Text: David K. Jackson, “Appendix B,” Poe and The Southern Literary Messenger (1934), pp. 93-107 (This material is protected by copyright)


[page 93:]



I am very grateful to Mr. Oliver R. Barrett of Chicago, Illinois, for his permission to print the letters numbered here [1] and [2], the manuscripts of which are in his possession. For the letters numbered [3] to [10] I am very much indebted to the Trustees of the Pierpont Morgan Library of New York City, who have allowed me to print the manuscript letters in their possession. I am also grateful to Mr. J. H. Whitty of Richmond, Va., for his permission to use letters numbered [3] to [10], parts of which were printed by him in his The Complete Poems of Edgar Allan Poe (Boston and New York, 1911 and 1917), Appendix IV, pp. 183-185. Parts of these eight letters were quoted by Miss Mary E. Phillips in her work Edgar Allan Poe: The Man (Philadelphia, 1926), I, 500, 506, 512, 518-519, and 523.


Richmond, Feb. 17, 1835.(1)

Lucian Minor, Esq.

My Dear Sir,

Most anxiously have I looked for a letter from you ever since you left Virginia, — and I am at last gratified with one announcing your safe arrival at your present residence, — a residence however which I must again invite you to change for one among us.

My devoted friend Heath cannot find the leisure to do me half that service which he wishes; and continually importunes me to procure the assistance of a competent editor, — and no other name always [page 94:] assails me than yours — “Get Lucian Minor,” — “Get Lucian Minor” — “he is the man for you, and for your Messenger,” — always accompanying his recommendation with a highly colored panegyrick.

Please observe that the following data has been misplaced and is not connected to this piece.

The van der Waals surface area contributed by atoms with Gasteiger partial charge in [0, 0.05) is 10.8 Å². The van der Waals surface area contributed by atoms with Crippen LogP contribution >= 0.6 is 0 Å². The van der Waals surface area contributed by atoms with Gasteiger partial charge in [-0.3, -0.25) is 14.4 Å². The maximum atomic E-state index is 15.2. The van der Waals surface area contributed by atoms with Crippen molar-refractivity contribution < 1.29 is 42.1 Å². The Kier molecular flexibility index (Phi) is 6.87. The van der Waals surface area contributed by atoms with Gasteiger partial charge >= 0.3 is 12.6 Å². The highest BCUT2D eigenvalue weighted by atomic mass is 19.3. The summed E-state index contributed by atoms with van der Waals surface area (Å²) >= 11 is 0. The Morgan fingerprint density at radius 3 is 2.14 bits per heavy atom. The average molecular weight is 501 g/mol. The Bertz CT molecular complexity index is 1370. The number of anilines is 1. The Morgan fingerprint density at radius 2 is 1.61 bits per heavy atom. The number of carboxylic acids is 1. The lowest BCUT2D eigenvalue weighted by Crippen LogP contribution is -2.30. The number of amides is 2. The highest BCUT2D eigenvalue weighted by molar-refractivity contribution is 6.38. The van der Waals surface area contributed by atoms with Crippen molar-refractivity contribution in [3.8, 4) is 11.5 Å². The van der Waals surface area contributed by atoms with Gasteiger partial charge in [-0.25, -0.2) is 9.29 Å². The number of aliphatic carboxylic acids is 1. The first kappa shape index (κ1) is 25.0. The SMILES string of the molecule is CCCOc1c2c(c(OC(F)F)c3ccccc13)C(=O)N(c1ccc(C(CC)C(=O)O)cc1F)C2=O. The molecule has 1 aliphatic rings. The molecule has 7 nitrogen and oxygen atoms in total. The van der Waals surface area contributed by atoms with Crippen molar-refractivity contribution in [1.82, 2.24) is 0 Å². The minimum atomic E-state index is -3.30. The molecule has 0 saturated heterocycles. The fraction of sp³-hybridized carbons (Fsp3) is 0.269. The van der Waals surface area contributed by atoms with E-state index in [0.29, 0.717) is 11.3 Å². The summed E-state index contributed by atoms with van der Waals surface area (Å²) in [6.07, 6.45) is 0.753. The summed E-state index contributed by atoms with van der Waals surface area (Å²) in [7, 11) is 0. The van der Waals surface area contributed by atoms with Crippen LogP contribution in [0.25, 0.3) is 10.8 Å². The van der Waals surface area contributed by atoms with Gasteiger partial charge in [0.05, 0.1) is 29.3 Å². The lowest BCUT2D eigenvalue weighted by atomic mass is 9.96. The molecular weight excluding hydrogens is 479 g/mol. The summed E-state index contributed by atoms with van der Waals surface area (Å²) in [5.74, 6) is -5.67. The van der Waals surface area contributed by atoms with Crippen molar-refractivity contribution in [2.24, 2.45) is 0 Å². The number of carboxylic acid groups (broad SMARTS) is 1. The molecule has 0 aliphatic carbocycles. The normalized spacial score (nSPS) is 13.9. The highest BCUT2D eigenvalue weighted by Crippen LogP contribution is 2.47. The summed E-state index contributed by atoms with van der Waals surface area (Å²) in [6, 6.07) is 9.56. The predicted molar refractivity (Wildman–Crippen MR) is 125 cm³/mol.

Nor is Mr. H. the only individual who points you out as the very individual I ought to have. Professor Rogers (your warm friend) who was on a visit here last week, is equally zealous that I should have you for my editor as is my totally-uninterested and disinterested friend Heath. Nor am I less anxious than either H. or R. I therefore earnestly again invite you to my editorial chair, — for which services I will hand you a compensation of $800 per annum. To be sure the salary is not an enormous one, — nor yet are the services which I should expect from you enormous. I cannot believe that what you would be called upon to contribute to my paper, would at all enterfere [sic] with your professional duties. True, I should have occasionally to consult and advise with you, — but half a dozen hours per week would consume all I would have to pour in your ear. — And, I am equally sure, that 24 more hours in the week, would be amply sufficient for you to nourish my Messenger.

Touching practice in Richmond, I am satisfied you can get as much of that as you would care for. — You have many strong and discriminating friends in this quarter. Heath himself is a host, — and I know he would leave no stone unturned to serve you.

Admitting I was totally disinterested, I would still say to you — “Come to Richmond by all means.” — Your “stipend” from me is as certain as if it were promised by Chief Justice Marshall. — I leave no stone unturned in my profession, — and as I do nothing without giving God all the thanks [from my heart — speak I cannot](2) so I firmly believe he will not suffer me to fall thro’ in the vocation to which I have been brought up and to which I am almost enthusiastically devoted.